Source: America’s Families and Living Arrangements: 2006

Among the 30.2 million fathers living with children younger than 18, the percentage who lived with their biological children only. In addition, 11 percent lived with stepchildren, 4 percent with adopted children and fewer than 1 percent with foster children. Source: Living Arrangements of Children: 2004

Percentage of custodial fathers who were due child support. They numbered 678,000. Source: Custodial Mothers and Fathers and Their Child Support

$2.4 billion
Amount of child support received by custodial fathers in 2005; they were due $3.3 billion. In contrast, custodial mothers received $22.4 billion of the $34.7 billion in support that was due. Source: Custodial Mothers and Fathers and Their Child Support

Percentage of custodial fathers who received all child support that was due, not significantly different from the corresponding percentage for custodial mothers. Fathers received an average of $6,210 in child support in 2005, compared with $5,981 for mothers. (These figures are not statistically different from one another.) Source: Custodial Mothers and Fathers and Their Child Support

Percentage of custodial fathers with child support agreements or awards. Source: Custodial Mothers and Fathers and Their Child Support

Percentage of custodial fathers receiving noncash support, such as gifts or coverage of expenses, on behalf of their children. The corresponding proportion for mothers was 59 percent. Source: Custodial Mothers and Fathers and Their Child Support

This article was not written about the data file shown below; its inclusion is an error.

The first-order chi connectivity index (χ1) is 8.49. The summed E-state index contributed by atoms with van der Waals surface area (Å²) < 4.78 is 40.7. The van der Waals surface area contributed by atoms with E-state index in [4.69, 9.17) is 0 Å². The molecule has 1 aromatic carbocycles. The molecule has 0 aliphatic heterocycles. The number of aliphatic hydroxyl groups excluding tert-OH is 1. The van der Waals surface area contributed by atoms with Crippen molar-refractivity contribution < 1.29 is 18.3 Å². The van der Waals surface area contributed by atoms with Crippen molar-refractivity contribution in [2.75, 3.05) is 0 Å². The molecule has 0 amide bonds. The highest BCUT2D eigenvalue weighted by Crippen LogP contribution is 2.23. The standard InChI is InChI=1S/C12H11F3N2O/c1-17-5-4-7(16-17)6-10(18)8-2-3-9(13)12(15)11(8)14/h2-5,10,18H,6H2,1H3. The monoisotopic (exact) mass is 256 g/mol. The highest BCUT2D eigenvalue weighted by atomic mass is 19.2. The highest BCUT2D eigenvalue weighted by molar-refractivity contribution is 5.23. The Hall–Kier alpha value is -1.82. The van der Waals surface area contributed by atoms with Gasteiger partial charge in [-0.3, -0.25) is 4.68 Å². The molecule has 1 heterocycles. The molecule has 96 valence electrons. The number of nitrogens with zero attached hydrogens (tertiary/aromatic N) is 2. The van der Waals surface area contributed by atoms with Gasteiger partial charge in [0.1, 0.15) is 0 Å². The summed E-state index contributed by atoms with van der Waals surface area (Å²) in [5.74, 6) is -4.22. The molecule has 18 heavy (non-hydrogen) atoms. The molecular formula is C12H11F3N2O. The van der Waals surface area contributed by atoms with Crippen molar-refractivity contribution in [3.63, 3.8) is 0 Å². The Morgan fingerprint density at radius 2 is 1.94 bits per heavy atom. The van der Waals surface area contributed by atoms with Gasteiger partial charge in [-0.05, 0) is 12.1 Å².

Percentage of children younger than 6 living with married parents in 2003 who ate breakfast with their fathers every day. The corresponding number for children living with unmarried fathers was 41 percent. Source: A Child’s Day

Percentage of children younger than 6 living with married parents who ate dinner with their fathers every day. The corresponding number for children living with unmarried fathers was 66 percent. Source: A Child’s Day

Percentage of children younger than 6 living with married parents who were praised three or more times a day by their fathers. The corresponding number for children living with unmarried fathers was 57 percent. Source: A Child’s Day

Posted by Jorge Fitz-Gibbon on Tuesday, June 10th, 2008 at 12:07 pm |
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The first rock concert


Bring it on. My kid’s 10 and I figure it’s high time he got his first rock concert under his belt. After all he’s a little metal head like his dad, and is pretty crazy about Green Day and My Chemical Romance. I’ve even gotten him into Black Sabbath and Radiohead.